Ecology and Anthropology in Tanzania

20 May 2020

One of the five areas of emphasis for each of the Carleton Global Engagement Programs is the design and implementation of meaningful field research projects. Ecology and Anthropology in Tanzania (EATZ), the most recent addition to the Global Engagement Programs, presents an opportunity for Carleton to create student field research projects in Tanzania that are team-based and community-focused.

Ecology and Anthropology in Tanzania embraces the idea of reciprocity in off-campus study by developing Independent Student Projects (ISP) that give something back to the areas and communities where the program is involved. By developing projects that are relevant for their resource management needs and objectives and can be repeated or expanded on an annual basis, our work will have greater long-term impact. Students gain experience working with projects that have real-life implications. We will begin by collaborating with our local partners to identify core research foci that have benefits to the partner community. These broad project foci will facilitate investigation of both the ecological and anthropological aspects of a given topic. Each year’s students will build on the research done by students and local partners in the previous year. In this way, student field research will contribute to a larger body of knowledge that is relevant to the needs of the local communities.

As a starting point, we envision partnering with a community which is in the early stages of a rangeland reclamation project. Tanzania’s pastoral rangelands are facing an environmental crisis from compounding factors of loss of land to agriculture which leads to intensified grazing impacts, and increasing climate variability with longer and more frequent droughts. The droughts add to the loss of ecological resilience in these systems. This manifests in a complicated interaction of human and ecological factors involving desertification, increasing competition with wildlife, loss of productive soils, and invasion of exotic plants. In turn, local people respond by supplementing with agriculture, altering livestock herd sizes, grazing patterns, disease management and livelihood diversification. Communities are seeking to practice improved grazing management and restoration of pastoral lands, but lack the resources to get started and then to monitor the success of their interventions.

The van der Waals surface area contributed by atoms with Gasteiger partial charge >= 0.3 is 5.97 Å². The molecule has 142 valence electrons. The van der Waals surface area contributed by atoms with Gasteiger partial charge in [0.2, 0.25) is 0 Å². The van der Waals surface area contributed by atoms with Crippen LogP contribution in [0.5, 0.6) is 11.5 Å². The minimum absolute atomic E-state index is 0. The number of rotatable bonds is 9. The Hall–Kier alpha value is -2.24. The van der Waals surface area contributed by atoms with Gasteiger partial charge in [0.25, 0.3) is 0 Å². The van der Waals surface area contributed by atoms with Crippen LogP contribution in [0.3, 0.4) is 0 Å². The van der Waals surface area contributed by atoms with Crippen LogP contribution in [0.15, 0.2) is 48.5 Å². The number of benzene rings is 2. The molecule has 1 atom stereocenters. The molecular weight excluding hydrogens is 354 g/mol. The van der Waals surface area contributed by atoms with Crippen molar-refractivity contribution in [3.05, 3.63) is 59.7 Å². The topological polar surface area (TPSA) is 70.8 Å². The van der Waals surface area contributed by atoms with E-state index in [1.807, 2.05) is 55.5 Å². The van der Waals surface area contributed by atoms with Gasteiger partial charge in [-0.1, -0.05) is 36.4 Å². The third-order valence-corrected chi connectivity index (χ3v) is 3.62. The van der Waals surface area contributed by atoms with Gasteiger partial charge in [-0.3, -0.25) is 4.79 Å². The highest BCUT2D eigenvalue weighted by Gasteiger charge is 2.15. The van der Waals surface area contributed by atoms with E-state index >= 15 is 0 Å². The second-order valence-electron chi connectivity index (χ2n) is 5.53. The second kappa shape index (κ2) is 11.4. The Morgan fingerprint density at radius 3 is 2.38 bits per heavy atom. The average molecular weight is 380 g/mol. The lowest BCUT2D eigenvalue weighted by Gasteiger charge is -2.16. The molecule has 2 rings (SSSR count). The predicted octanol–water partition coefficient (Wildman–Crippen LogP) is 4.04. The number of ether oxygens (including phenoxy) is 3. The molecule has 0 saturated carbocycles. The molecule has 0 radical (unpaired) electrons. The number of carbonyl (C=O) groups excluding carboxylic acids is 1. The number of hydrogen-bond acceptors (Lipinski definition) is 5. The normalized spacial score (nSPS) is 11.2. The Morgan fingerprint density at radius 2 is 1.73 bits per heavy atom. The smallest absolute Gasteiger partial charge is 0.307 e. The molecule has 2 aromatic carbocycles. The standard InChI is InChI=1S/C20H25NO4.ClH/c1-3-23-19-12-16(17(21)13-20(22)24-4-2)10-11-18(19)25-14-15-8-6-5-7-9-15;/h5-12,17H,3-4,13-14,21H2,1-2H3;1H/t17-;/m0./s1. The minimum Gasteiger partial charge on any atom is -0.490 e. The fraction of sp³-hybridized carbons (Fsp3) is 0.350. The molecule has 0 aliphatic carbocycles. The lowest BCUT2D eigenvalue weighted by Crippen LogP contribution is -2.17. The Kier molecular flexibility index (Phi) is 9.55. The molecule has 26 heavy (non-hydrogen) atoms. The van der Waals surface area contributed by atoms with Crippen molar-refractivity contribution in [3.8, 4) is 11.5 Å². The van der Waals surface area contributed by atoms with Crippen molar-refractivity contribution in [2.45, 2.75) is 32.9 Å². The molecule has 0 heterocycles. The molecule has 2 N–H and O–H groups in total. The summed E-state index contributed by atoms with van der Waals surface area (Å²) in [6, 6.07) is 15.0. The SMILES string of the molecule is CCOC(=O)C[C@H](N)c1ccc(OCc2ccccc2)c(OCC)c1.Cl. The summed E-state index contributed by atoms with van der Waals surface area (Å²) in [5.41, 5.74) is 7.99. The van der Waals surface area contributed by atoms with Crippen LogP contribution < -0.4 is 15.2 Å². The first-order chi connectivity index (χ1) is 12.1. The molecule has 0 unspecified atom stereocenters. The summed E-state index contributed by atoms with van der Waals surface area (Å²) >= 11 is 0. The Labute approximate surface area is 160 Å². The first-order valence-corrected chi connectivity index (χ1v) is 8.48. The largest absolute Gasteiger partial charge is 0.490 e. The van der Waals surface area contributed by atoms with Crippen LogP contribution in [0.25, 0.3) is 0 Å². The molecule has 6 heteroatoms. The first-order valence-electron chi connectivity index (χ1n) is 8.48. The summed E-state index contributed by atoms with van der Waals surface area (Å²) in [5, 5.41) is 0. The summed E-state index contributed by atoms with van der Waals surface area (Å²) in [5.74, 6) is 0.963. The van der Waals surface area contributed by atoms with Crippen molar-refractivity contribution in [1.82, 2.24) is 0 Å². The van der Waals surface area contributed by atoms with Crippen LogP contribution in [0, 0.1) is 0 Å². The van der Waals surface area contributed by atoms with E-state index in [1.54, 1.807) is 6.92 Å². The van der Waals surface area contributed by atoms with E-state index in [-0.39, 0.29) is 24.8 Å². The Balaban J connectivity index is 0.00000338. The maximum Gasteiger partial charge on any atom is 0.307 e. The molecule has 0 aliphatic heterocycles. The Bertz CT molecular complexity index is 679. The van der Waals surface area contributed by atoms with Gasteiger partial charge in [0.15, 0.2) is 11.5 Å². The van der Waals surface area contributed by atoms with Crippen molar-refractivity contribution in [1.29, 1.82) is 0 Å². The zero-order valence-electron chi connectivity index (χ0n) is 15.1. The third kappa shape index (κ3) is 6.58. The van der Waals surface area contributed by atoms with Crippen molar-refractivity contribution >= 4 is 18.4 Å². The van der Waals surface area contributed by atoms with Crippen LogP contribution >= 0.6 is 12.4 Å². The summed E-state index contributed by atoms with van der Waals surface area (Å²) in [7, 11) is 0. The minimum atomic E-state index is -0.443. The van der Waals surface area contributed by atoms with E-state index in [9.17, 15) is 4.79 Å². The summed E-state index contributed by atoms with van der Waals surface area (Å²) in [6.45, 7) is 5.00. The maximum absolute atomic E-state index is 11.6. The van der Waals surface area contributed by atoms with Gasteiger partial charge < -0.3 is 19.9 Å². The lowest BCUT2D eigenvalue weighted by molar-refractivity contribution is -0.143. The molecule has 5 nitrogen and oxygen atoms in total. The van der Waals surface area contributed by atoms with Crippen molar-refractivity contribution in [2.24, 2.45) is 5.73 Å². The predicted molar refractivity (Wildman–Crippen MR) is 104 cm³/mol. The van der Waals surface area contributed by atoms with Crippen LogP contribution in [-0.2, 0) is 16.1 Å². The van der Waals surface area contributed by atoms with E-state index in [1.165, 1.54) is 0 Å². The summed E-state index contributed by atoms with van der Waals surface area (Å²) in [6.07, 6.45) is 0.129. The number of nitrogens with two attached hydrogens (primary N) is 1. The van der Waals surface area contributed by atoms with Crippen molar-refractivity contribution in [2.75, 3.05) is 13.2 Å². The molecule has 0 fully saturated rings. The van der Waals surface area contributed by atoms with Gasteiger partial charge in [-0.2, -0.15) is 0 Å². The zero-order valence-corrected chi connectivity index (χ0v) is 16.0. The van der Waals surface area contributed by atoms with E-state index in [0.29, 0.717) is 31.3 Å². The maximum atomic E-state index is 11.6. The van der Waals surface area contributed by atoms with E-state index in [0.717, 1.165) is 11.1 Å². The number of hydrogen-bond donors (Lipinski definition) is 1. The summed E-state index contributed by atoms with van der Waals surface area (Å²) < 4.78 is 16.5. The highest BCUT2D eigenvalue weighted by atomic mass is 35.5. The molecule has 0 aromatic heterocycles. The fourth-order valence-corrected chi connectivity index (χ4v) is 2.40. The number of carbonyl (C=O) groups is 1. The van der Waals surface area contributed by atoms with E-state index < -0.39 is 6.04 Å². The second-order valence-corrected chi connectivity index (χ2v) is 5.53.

Field research carried out by Ecology and Anthropology in Tanzania students under the direction of the faculty director and regional experts will be a valuable resource, and has the potential for significant impact on rangeland reclamation projects. Students will design their team-based ISPs to investigate various ecological and anthropological aspects that are important to the reclamation project’s success. Students will incorporate their individual skills and interests into the ISPs while building on the work of previous student teams and forging the path for future student research teams. Potential ISP projects that could arise from such a focus would be:
1.    Analysis of soil moisture and nutrient profiles in recovering rangelands
2.    Response of herbaceous and woody vegetation to grazing exclusion
3.    Bird, insect or mammal diversity in managed and unmanaged grazing lands
4.    Community perceptions of long-term environmental change
5.    Socio-economic factors as predictors of engagement in natural resources management
6.    Gendered views on land management practices
7.    Livelihood diversification in changing environments

We look forward to sharing updates on the field research conducted on Ecology and Anthropology in Tanzania in the coming years! Please contact Dr. Anna Estes, faculty director, for more information.